Page:EB1911 - Volume 02.djvu/317

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An internal skeletal plate, the so-called “entosternite” of fibro-cartilaginous tissue, to which many muscles are attached, is placed between the nerve-cords and the alimentary tract in the prosoma of the larger forms (Limulus, Scorpio, Mygale). In the same and other leading forms a pair of much-coiled glandular tubes, the coxal glands (coelomocoels in origin), is found with a duct opening on the coxa of the fifth pair of appendages of the prosoma. The vascular system is highly developed (in the non-degenerate forms); large arterial branches closely accompany or envelop the chief nerves; capillaries are well developed. The blood-corpuscles are large amoebiform cells, and the blood-plasma is coloured blue by haemocyanin.
The alimentary canal is uncoiled and cylindrical, and gives rise laterally to large gastric glands, which are more than a single pair in number (two to six pairs), and may assume the form of simple caeca. The mouth is minute and the pharynx is always suctorial, never gizzard-like. The gonadial tubes (gonocoels or gonadial coelom) are originally reticular and paired, though they may be reduced to a simpler condition. They open on the first somite of the mesosoma. In the numerous degenerate forms simplification occurs by obliteration of the demarcations of somites and the fusion of body-regions, together with a gradual suppression of the lamelliferous respiratory organs and the substitution for them of tracheae, which, in their turn, in the smaller and most reduced members of the group, may also disappear.
The Eu-arachnida are divided into two grades with reference to the condition of the respiratory organs as adapted to aquatic or terrestrial life.

Grade a (of the Eu-arachnida). delobranchia (Hydropheustea).

Mesosomatic segments furnished with large plate-like appendages, the 1st pair acting as the genital operculum, the remaining pairs being provided with branchial lamellae fitted for breathing oxygen dissolved in water. The prae-genital somite partially or wholly obliterated in the adult. The mouth lying far back, so that the basal segments of all the prosomatic appendages, excepting those of the 1st pair, are capable of acting as masticatory organs. Lateral eyes consisting of a densely packed group of eye-units (“compound” eyes).
Order 1. Xiphosura.—The prae-genital somite fuses in the embryo with the prosoma and disappears (see fig. 19). Not free-swimming, none of the prosomatic appendages modified to act as paddles; segments of the mesosoma and metasoma ( = opisthosoma) not more than ten in number, distinct or coalesced.
Family—Limulidae (Limulus).
 ”   *Belinuridae (Belinurus, Aglaspis, Prestwichia).
 ”   *Hemiaspidae (Hemiaspis, Bunodes).

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Fig. 44.—Dorsal view of Limulus polyphemus, Latr.

(From Parker and Haswell, Text book of Zoology, after Leuckart.)

Remarks.—The Xiphosura are marine in habit, frequenting the shore. They are represented at the present day by the single genus Limulus (figs. 44 and 45; also figs. 7, 9, 11, to 15 and 20), often termed the king-crab, which occurs on the American coast of the Atlantic Ocean, but not on its eastern coasts, and on the Asiatic coast of the Pacific. The Atlantic species (L. polyphemus) is common on the coasts of the United States, and is known as the king-crab or horse-shoe crab. A single specimen was found in the harbour of Copenhagen in the 18th century, having presumably been carried over by a ship to which it clung.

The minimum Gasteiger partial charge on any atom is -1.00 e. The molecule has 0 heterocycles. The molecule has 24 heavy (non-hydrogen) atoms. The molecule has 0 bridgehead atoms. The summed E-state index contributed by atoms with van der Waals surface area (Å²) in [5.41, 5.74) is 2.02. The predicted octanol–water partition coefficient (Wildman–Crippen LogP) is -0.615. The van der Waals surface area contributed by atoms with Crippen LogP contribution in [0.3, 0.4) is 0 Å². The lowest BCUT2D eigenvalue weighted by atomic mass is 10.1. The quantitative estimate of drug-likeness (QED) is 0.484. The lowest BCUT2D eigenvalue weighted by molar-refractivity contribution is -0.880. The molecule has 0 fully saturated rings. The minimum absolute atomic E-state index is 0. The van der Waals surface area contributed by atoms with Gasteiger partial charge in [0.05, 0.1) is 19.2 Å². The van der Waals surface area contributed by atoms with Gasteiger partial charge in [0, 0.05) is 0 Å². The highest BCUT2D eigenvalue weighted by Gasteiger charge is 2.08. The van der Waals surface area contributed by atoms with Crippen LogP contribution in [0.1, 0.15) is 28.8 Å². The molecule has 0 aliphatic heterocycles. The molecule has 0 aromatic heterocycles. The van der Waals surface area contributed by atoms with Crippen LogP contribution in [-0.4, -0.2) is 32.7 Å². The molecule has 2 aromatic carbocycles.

A species of Limulus is found in the Buntersandstein of the Vosges; L. Walchi is abundant in the Oolitic lithographic slates of Bavaria.

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Fig. 45.—Ventral view of Limulus polyphemus.

1 to 6, The six prosomatic pairs of appendages.

abd, the solid opisthosomatic carapace.
tels, the post-anal spine (not the telson as the lettering would seem to imply, but only its post-anal

operc, the fused first pair of mesosomatic appendages forming the genital operculum.

(From Parker and Haswell, Text book of Zoology, after Leuckart.)

The genera Belinurus, Aglaspis, Prestwichia, Hemiaspis and Bunodes consist of small forms which occur in Palaeozoic rocks. In none of them are the appendages known, but in the form of the two carapaces and the presence of free somites they are distinctly intermediate between Limulus and the Trilobitae. The young form of Limulus itself (fig. 40) is also similar to a Trilobite so far as its segmentation and trilobation are concerned. The lateral eyes of Limulus appear to be identical in structure and position with those of certain Trilobitae.

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Fig. 46.—Eurypterus Fischeri, Eichwald. Silurian of Rootzikil. Restoration after Schmidt.
The dorsal aspect is presented showing the prosomatic shield with paired compound eyes
and the prosomatic appendages II. to VI. The small first pair of appendages is concealed
from view by the carapace, 1 to 12 are the somites of the opisthosoma; 13, the post-anal

(From Zittel’s Text-book of Palaeontology, The Macmillan Co., New York, 1896.)

Order 2. Gigantostraca (figs. 46, 47).—Free-swimming forms, with the appendages of the 6th or 5th and 6th pairs flattened or lengthened to act as oars; segments of mesosoma and metasoma ( = opisthosoma), twelve in number.